MolaKule

Staff member
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Iowegia - USA
Well, this is one of the answers I hope to realize from the viscosity vs. clearances study. Initial results show that for higher rpms (at the same load) requires a lower viscosity oil. So this aspect takes care of itself. At higher rpm, you're going to get more flow, even though the oil is hotter - but since it is hotter, it is going to have a lower viscosity anyway and carry heat away at a faster rate. As far as thermal breakdown, I will assume you mean that oil will heat up to the point that it thins too much for hydrodynamic cushion (protection). Well, that's what barrier additives are for. If the viscosity index (VI) of the oil is such that that say a 10W30 will only thin to an SAE 15 or 20 weight at the higher temps, then you will still have hydrodynamic protection backed up by barrier adds. I opt for flow and cooling over higher pressure and thicker viscosities.
 
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If you're not asking about the ability of oil to "cool your engine" then, why the question about it's ability to dissipate heat? Although I can see some reasoning here...it's faltered because...where is this heat dissipation taking place? Just as your cooling system and coolant contained within would be USELESS without a radiator to "dissipate" the heat, oil has nowhere to readily dissipate heat unless you get an oil cooler.
 

MolaKule

Staff member
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Iowegia - USA
Somewhere here I posted the fugures for heat dissipation percentages for both gas and diesel engines. The oil cools down by radiation, convection, and conduction. Some of the oil's heat has to be dissipated by the coolant heat rejection load. Some of the oil's heat is removed by convection, aka, the air stream hitting the pan. About 1% of the heat is removed by radiation, which is somewhat insignificant. In my view, if the cooling system is rejecting heat properly, the oil should not thin to a catastrophic viscosity. [ June 19, 2003, 03:46 PM: Message edited by: MolaKule ]
 
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23,591
quote:
If you're not asking about the ability of oil to "cool your engine" then, why the question about it's ability to dissipate heat? Although I can see some reasoning here...it's faltered because...where is this heat dissipation taking place? Just as your cooling system and coolant contained within would be USELESS without a radiator to "dissipate" the heat, oil has nowhere to readily dissipate heat unless you get an oil cooler.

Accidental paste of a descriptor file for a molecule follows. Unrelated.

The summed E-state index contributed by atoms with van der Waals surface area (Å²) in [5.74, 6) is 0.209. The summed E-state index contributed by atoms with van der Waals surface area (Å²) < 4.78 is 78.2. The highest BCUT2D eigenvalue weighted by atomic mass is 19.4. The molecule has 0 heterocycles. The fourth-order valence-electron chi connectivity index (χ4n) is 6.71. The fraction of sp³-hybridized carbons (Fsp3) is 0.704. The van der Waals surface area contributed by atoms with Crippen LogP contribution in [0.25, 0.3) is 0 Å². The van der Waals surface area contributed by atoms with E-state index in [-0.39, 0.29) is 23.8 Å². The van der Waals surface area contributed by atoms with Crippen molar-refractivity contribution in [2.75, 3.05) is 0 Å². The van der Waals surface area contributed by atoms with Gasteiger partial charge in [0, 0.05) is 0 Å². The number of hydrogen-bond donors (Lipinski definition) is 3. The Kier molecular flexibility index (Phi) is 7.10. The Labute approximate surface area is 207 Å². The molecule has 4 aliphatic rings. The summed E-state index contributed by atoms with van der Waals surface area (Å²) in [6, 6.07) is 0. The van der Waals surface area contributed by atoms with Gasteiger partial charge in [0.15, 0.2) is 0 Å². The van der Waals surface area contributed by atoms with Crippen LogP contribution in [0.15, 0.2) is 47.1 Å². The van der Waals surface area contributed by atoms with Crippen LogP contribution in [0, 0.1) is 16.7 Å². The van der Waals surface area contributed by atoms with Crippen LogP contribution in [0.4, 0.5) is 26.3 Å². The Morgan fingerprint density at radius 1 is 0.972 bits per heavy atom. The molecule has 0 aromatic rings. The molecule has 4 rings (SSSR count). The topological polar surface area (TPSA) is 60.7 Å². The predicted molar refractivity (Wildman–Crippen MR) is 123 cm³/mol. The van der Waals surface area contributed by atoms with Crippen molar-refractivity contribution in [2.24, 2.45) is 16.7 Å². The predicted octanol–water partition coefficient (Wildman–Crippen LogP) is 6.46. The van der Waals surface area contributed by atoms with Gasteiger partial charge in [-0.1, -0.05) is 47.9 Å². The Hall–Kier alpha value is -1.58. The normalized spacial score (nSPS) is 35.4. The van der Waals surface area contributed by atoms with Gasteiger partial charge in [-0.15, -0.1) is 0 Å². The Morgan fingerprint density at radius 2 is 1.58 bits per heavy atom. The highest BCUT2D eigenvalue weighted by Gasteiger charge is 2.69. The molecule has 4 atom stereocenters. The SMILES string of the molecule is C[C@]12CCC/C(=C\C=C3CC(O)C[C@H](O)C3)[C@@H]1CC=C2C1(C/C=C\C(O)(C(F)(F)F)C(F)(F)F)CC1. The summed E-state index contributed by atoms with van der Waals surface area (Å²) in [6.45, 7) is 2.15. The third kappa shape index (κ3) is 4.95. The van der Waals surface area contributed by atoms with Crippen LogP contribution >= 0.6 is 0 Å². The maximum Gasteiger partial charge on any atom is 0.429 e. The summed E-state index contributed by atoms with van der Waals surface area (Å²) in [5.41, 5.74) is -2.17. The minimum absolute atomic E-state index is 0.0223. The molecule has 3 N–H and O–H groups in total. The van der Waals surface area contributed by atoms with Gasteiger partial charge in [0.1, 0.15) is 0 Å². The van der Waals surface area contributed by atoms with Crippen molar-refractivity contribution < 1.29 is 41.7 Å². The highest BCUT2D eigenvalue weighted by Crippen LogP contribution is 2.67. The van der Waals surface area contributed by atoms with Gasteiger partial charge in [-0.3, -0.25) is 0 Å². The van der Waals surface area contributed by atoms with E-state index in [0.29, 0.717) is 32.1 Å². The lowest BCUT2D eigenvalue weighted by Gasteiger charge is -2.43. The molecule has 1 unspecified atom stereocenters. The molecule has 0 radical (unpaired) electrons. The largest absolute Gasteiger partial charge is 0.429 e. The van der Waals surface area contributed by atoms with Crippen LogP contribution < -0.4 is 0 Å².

Actually, since thinner oil moves faster way from hot engine parts (It's not like an engine doesn't have especially hot spots - like the COMBUSTION CHAMBER!) it WILL dissipate heat faster than a thick oil. I wouldn't exactly call that "cooling," but I don't want to get into semantics here. As for an oil cooler, my car has an oil cooler. But that's again besides he point. If you're driving in the friggin' desert, that oil cooler won't do much good. [Razz] As I've said before, I have in the past (not with my current car) suffered loss of oil pressure after prolonged high-speed driving in the summer (without the coolant getting hotter than normally - and that car did have an oil cooler, too), and I was advised to run a thicker oil, which did remedy the low-oil-pressure problem.
 
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23,591
The question still stands: At what point (regarding ambient temperature and engine load) becomes the advantage of a thinner oil and its ability to dissipate heat better less important than protection from thermal breakdown? I am pretty sure that a thicker oil can be of advantage under extreme conditions. Once again, I'm not talking about cruising around at 55mph at 65 degrees!
 
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2,480